The Business Council supports S.8844 (Reichlin-Melnick)/A.10109 (Zebrowski), which would amend the terms of state construction and commodity contracts to provide equitable relief to contractors who have sustained unanticipated expenses due to price escalation of construction materials.
The legislation provides that contractors who hold contracts with the state and public benefit corporations who experienced cost increases in excess of five percent for materials that were purchased or invoiced after March 1, 2020, related to contracts for which they submitted bids before April 1, 2020, are eligible to apply for an adjustment to their contract to recoup the increased material costs. The state comptroller would be required to approve any increases in contract prices and in cases where contractors have suffered or will suffer net losses, the Office of General Services Commissioner will be authorized to grant an increase in price of the materials in the contract to prevent further loss to contractors.
Construction material cost increases have been notable, especially during the pandemic. Prices have risen for many products including asphalt, concrete and plywood, and contractors and subcontractors are facing sizable burdens as a result of these increases, without any relief under current law. The adverse impact on contractors can range from substantial delays, increased costs or the possibility of going out of business. When considering that the overall price of construction materials jumped nearly 17.7 percent in 2020 based on an analysis by the US Census Bureau, the largest year-over-year increase in material costs since 1970, life has become challenging for contractors and project owners.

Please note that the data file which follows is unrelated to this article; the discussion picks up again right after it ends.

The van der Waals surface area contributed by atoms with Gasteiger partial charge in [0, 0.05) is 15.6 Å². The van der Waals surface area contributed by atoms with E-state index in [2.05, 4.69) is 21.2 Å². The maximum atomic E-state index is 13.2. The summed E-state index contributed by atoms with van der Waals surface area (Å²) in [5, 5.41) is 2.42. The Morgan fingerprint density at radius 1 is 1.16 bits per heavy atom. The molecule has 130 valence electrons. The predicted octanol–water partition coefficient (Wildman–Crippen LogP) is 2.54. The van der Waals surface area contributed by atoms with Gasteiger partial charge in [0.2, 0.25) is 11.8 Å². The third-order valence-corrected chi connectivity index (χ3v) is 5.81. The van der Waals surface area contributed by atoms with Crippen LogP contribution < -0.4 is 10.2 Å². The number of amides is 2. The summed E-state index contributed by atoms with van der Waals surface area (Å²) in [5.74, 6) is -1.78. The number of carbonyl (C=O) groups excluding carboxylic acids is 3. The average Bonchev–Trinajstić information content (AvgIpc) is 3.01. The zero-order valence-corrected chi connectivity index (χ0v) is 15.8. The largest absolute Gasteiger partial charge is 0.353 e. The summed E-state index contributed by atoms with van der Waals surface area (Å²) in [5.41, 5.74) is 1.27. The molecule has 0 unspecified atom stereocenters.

For example, costs have nearly doubled for steel mill and plastic construction products and have increased significantly for lumber and plywood, copper, and brass. Contractors have also seen substantial increases for diesel fuel which is used for construction equipment and trucks to handle issues ranging from deliveries to the hauling away of dirt and debris. Industry volatility due to market conditions and expectations has made it difficult for firms to do business since the bids they submit are based on current prices and the expectation that they will hold, not rise.
The state has provided relief in this area previously and there is precedent. In 1974, Chapters 944 and 945 were signed into law providing relief for contractors on price increases for steel and petroleum in state and municipal contracts as a result of a global energy crisis. In 2004, Chapter 56 aided contractors facing sharp increases in steel prices. That law allowed adjustments to the prices of steel products in construction contracts allowing contractors to be reasonably and fairly reimbursed for unexpected price escalations, while also providing the state with the benefit of any subsequent de-escalation in prices.
The construction industry is dealing with steep and fast-rising costs for materials that are needed for them to complete their bids and finish the process. This bill will give contractors and subcontractors the assistance they need in doing their work and avoiding shutdowns. For these reasons, the Business Council strongly supports S.8844 (Reichlin-Melnick)/A.10109 (Zebrowski).